Issues and Challenges in Public Procurement Bidding: Bangladesh’s Experience

Characterised by a lack of transparency and accountability, public procurement in Bangladesh is one of the areas that involve an extensive amount of money and equally extensive corruption. In this study, we looked into the existing mechanisms of public procurement and the different methods of procurement used by various government agencies. Our findings revealed major inconsistencies between procurement-related decisions and regulations and also exposed various loopholes in the existing policies.

Researchers: Nazmul Arifeen; Sultan Mohammed Zakaria

Timeline: 2013

Status: Completed

Contact: Dr Mirza Hassan;


For decades, the economic development of Bangladesh has been plagued and slowed down by the rampant corruption and malpractices in public procurement. According to one source, about 75 per cent of the Annual Development Plan (ADP) of the government is spent on public procurement activities. Such a large amount of money attracts numerous fraudulent stakeholders to the sector that result in immense corruption. To understand how these corruptions occur, there is a need for systematic analysis of the public procurement mechanisms in Bangladesh.


The prime objective of our study was to identify the problems in the existing mechanisms of public procurement.

This study is relevant to SDG 16 (Peace, Justice, and Strong Institutions), particularly to promote peaceful and inclusive societies for sustainable development, provide access to justice for all and build effective, accountable and inclusive institutions at all levels.


For this study, we developed a semi-structured questionnaire to conduct a survey in six districts in Bangladesh: Narayanganj, Moulvibazar, Kumilla, Potuakhali, Satkhira, and Rajshahi. The locations were purposively selected to properly represent the geographical divergence. Respondents consisted of three parties. The first party included government officials—the procuring entities (PEs), while the second party included suppliers, contractors, and consultants who sell goods, works, and services to the government. And the third party included common citizens. Moreover, we conducted focus group discussions (FGDs) with the government officials directly involved in public procurement and also interviewed them individually. Relevant literature was also reviewed for this study.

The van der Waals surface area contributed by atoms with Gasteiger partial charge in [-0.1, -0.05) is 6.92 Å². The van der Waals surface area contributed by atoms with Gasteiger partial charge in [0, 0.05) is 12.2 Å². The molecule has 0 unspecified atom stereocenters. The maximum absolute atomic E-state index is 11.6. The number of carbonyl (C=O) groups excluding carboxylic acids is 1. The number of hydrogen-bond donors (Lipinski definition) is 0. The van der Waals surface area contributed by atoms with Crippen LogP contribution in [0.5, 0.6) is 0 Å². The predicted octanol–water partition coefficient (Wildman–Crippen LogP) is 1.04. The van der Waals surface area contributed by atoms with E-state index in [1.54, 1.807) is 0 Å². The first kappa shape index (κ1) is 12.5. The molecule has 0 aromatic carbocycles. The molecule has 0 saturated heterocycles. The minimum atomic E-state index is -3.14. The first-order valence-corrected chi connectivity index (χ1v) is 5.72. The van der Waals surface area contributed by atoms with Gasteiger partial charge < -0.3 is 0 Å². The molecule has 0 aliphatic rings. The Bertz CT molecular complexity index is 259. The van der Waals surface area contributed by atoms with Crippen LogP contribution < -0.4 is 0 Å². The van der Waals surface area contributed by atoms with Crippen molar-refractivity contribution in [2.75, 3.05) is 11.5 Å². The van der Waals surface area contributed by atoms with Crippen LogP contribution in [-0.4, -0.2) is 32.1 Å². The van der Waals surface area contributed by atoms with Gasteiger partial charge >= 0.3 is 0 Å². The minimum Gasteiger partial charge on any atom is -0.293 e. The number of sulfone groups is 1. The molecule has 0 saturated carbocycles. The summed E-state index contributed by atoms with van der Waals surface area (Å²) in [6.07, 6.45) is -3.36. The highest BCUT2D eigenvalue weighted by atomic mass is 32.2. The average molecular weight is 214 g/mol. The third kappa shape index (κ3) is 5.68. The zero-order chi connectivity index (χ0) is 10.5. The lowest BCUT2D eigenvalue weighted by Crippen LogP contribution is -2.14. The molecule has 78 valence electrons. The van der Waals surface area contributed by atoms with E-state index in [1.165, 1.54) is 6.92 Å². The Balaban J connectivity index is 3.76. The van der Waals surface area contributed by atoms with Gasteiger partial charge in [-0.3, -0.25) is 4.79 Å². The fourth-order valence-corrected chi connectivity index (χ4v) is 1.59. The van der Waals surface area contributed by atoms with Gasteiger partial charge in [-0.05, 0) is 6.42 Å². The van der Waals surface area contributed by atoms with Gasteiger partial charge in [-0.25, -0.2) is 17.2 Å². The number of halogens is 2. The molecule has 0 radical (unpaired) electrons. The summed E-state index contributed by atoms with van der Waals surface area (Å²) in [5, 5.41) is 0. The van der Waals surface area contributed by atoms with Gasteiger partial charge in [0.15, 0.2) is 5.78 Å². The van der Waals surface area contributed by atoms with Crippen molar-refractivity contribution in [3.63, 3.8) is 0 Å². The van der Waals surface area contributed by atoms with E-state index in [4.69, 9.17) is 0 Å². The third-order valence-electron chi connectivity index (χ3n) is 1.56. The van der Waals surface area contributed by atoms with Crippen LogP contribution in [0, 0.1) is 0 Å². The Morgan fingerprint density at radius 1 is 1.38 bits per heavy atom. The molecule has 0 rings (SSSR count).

Findings and Recommendations

Our study sheds light on many cross-cutting issues that negatively affect public procurement in Bangladesh. One of such issues is tied to the Public Procurement Act (PPA), 2006 and Public Procurement Rules (PPR), 2008. Bidders accuse senior government officials of delivering decisions that are inconsistent with PPA/PPR. Meanwhile, government officials point to the conflicts between PPA and PPR. We also found that misinterpreting the needs and formulating a budget for the subsequent year based on that misinterpretation, also opens door to corruption. Moreover, some of the PEs also lack efficiency in estimating the cost. Bidders seize this opportunity to inflate the prices of the materials in the cost estimation. It was also found that government officials sometimes manipulate the specification process to favour one bidder over another. The tendering authority in Bangladesh, we found, does not guarantee timely distribution of the allocated fund which affects the quality of construction work. The most cited allegation regarding the bidding process, however, is the lack of tender notice and advertisement. Contractors and civil society members complained that not publishing tender notices in the newspaper allows room for corruption. One further allegation is related to communication. Bidders alleged that in the case of foreign-funded projects, tender documents and schedules are written in English, which hinders effective communication. In some cases, there is a lack of transparency in appointing expert consultants which result in poor monitoring job. Meanwhile, many contractors borrow their fellow contractors’ license by paying a bribe or commission.

To help reduce the chances of irregularities and corruption, a separate office can be established that will manage all public procurement-related issues. Maintaining a strict timeline as per the PPR is also necessary. To curb the rent-seeking practices of government officials and politicians, sufficient legal and systemic safeguards are needed. Engaging local citizens as a watchdog can be helpful in this regard. The tendering authority needs to properly estimate the price in the tender documents and distribute the committed funds timely. Tender notices should be published in the local newspaper on a priority basis. And finally, the introduction of the electric government procurement (e-GP) can bring significant changes in the system.